[NOTE: Anyone interested in participating in this project is encouraged to contact our Wetlands Chair or our Board using the Contact Us menu above]
The North San Pedro Road (NSPR) corridor is our residents’ primary “lifeline” for evacuation and emergency response should Point San Pedro Road (PSPR) become inaccessible as it did the night of November 20. Unfortunately, the degradation of NSPR is a serious safety issue and threatens the preservation of the China Camp wetlands. The road also floods increasingly more regularly and at higher levels making it impassable. On December 13, County Supervisor Damon Connolly convened a meeting of County, City, State, and Federal officials to begin exploring options to address this critical transportation artery. As a Coalition Board member, I was also present to represent the residents along PSPR.
The meeting was very well attended with broad representation from the county, city, state parks, Friends of China Camp, National Estuarine Research (NERR), MMWD, and state and federal permitting agencies. It was a packed house.
The meeting began with a presentation by Mike Vasey from NERR on wetlands, flooding (which will get worse and more frequent over time), degradation of the road, and ecological consequences. NERR has modeled expanded culverts and a causeway option and determined that both would successfully address tidal exchange needed to keep the “back” (internal) wetlands healthy. Mike said that the National Oceanic and Atmospheric Administration (NOAA) had collaborative grants available to help begin to tackle the issue. They would provide facilitators and some technical assistance in helping us engage all of the parties involved in crafting a solution. He plans to apply for a grant early next year and will ask us and others for letters of support as the grants are very competitive.
A safety prospective was provided by Brigadier Sinnott from the SRFD. He characterized NSPR as a “life line” for evacuation and emergency response. The road is the only access for emergency vehicles to downtown San Rafael if 101 were to be blocked, and the only access for us and NSPR residents should we have another incident like the one on Nov. 20 when cars were diverted to NSPR after all four lanes of PSPR were blocked. Those on NSPR would have the same issue if anything happened east of the Civic Center post office. Brigadier Sinnott’s concern is with the safety of the entire road, not just the areas that flood. At Damon’s request, I spoke about my personal experiences with the flooding and road safety issues.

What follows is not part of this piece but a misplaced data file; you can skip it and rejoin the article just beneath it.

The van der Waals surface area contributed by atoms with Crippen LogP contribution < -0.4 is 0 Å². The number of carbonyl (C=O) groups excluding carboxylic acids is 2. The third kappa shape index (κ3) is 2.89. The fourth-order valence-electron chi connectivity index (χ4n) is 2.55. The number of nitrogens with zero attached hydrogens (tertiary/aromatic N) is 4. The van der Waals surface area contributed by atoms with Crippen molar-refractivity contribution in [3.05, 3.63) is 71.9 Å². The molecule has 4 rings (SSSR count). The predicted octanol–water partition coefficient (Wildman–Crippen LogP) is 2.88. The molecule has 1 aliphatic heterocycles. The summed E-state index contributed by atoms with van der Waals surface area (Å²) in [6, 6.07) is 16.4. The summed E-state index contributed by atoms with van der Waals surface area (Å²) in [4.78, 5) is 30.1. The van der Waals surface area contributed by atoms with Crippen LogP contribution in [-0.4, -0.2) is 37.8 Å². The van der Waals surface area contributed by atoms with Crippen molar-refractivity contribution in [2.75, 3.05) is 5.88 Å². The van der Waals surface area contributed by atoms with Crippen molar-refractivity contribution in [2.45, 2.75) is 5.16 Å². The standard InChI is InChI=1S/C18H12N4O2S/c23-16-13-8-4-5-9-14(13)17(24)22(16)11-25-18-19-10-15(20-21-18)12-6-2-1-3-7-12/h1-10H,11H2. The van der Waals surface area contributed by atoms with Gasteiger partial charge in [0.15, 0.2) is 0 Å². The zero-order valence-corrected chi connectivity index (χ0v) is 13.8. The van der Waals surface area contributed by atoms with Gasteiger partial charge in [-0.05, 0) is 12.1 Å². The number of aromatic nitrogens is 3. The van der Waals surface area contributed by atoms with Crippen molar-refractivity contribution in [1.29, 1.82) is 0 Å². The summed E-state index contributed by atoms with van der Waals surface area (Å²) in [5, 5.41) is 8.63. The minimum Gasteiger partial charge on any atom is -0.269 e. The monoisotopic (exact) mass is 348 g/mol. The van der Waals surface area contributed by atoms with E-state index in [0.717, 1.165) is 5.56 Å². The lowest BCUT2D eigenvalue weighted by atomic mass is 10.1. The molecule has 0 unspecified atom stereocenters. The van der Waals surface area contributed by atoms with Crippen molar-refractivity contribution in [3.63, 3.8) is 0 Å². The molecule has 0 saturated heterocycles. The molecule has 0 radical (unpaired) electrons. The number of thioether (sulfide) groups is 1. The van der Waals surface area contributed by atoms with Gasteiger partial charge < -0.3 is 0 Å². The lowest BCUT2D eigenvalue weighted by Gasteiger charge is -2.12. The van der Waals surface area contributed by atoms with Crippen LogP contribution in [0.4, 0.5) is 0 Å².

A representative of the State Park Department provided his perspective. He stated that from their viewpoint, the Department would ideally like to remove the road so that there would be only one way in and out in order to collect more fees. That said, the Department wants a healthy marsh and understands the safety issues. They are willing to work with us as long as we can find a viable way to fund the costs.
A representative from Friends of China Camp (FCC) suggested that we look at identifying a short-term solution to fix/improve the existing culverts and install a signal system to notify the public of the flooded areas before they get to them. When drivers get to the flooded area, they need to make a choice to go back the way they came or risk going through the flood waters which is a very dangerous alternative.
A strategic discussion ensued about how to fund the project which could run upwards of $30-$40M. The project is multi-faceted (transportation, environmental, and flood prevention). Therefore we should look to create a fund from multiple sources. Multiple phases should also be considered moving from a short-term solution to next phases of adoption based on thresholds until the longer term solution is achieved. This methodology would ensure that the short-term solution would not impact the longer term solution. We must also assess the cost-benefit of the various alternatives, one of which is to explore relocating the road entirely to protect endangered species. Another area of consideration is improving parking facilities to eliminate encroachment on the marshes from parking on the side of the road. In any case, we need to build the community’s knowledge of the project’s benefits and lay the ground work for community collaboration.
Mike Vasey added that we need to better understand the ecology of the back side marshes as they differ significantly from the front side marshes in order to weigh our alternatives. This work is underway.
It was decided that we would begin to explore short-term solutions with representatives from all in attendance. Damon will also add a representative from the NSPR corridor, the Bicycle Coalition, County Parks, and our Coalition’s Wetlands Chair.